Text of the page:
Methods

Introduction and adaptation of lines

Wild individuals were obtained in March 2012 from infested guava (Psidium guajava L.) in the vicinity of Tafi Viejo (Horco Molle, Tucumán, Argentina). The infested fruit was carried to the laboratory and placed in containers with sand as a substrate for pupation. Pupae were retrieved from the sand weekly and placed into glass containers. Emerged adults were introduced in 40-cm3 cages, with water and food (MP Biomedical hydrolyzed yeast as protein source and sugar) to establish a replicated parental line named Tucumán Wild (TW). Each replicate population (TW1, TW2) was started with 760 individuals at a sex rate of 1:1. As control, a replicated parental line named Castelar Lab (CL) was started with pupae obtained from the experimental rearing at the Instituto de Genética 'Ewald A. Favret', Instituto Nacional de Tecnología Agropecuaria (IGEAF, INTA Castelar; Buenos Aires, Argentina). This laboratory strain was established in 2007 and maintained for 56 generations under artificial rearing according to Jaldo et al. [37], and since then no wild material has been introduced to refresh the genetic background. The strain was derived from a semi-mass rearing colony kept at Estación Experimental Agroindustrial Obispo Colombres, Tucumán, Argentina, originally initiated in 1997 with wild pupae recovered from infested guavas (P. guajava L.) collected at the vicinity of Tafi Viejo (Horco Molle, Tucumán, Argentina) [29].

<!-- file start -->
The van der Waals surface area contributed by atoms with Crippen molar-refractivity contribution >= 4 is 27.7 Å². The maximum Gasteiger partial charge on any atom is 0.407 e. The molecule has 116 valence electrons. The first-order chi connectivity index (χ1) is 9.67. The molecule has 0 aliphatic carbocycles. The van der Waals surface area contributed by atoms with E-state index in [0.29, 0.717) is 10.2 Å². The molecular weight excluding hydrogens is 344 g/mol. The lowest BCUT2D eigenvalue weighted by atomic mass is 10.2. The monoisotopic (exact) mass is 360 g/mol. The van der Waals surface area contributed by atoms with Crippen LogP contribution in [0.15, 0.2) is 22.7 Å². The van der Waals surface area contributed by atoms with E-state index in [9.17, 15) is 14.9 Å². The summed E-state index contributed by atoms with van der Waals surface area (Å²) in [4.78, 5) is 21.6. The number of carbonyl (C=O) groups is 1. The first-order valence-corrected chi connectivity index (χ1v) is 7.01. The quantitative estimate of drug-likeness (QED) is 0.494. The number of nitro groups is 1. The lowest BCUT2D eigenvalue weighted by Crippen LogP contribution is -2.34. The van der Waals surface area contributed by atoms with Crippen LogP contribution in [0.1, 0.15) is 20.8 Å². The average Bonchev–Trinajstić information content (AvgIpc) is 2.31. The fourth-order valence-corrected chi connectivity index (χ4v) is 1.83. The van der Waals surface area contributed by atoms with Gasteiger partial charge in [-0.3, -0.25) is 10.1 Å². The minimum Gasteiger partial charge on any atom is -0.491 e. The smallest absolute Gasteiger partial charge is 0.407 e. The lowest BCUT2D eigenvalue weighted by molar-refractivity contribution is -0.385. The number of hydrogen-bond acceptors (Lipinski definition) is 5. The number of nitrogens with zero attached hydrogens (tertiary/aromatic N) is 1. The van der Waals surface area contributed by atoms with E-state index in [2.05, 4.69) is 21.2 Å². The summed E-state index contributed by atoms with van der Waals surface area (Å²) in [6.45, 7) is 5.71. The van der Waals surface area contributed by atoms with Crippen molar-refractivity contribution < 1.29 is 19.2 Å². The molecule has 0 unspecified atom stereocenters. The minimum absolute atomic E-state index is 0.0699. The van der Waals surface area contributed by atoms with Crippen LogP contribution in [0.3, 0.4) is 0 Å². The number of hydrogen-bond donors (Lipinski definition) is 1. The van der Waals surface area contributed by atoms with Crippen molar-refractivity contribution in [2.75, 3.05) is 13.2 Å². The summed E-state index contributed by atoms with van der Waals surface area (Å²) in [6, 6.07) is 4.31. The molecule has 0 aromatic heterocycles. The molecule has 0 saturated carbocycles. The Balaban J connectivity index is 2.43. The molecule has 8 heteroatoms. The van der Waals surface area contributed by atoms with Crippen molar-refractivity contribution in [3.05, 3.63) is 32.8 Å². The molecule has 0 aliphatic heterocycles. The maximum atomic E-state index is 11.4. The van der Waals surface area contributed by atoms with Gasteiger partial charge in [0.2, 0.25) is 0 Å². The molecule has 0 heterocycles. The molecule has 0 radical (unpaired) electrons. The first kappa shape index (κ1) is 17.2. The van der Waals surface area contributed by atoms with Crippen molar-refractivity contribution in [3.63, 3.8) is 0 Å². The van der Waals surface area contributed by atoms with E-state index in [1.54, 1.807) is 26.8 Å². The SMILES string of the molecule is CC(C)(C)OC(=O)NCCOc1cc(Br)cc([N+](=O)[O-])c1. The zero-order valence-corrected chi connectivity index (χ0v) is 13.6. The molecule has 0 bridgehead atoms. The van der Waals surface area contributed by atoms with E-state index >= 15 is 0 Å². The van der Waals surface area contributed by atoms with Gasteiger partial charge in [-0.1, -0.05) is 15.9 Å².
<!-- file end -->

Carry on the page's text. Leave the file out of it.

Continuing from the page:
Replication procedures for the CL populations (CL1, CL2) were similar to those described above for the TW line. TW and CL were kept isolated from each other for six generations under the same laboratory conditions (25°C, 45% humidity and 16-8 (L : D) photoperiod).

A cylindrical container (5 cm tall and 2 cm in diameter) filled with red colored water and covered by a plastic film was used as substrate for oviposition. These artificial fruits were checked every 24-48 h and the eggs were deposited into containers with artificial larval diet [38]. Containers were placed in other recipients containing sand as pupation substrate. Pupae were recovered after 17 days and placed in cages until adult emergence for the establishment of the next generation. Mean pupae-adult time was 15 days [37].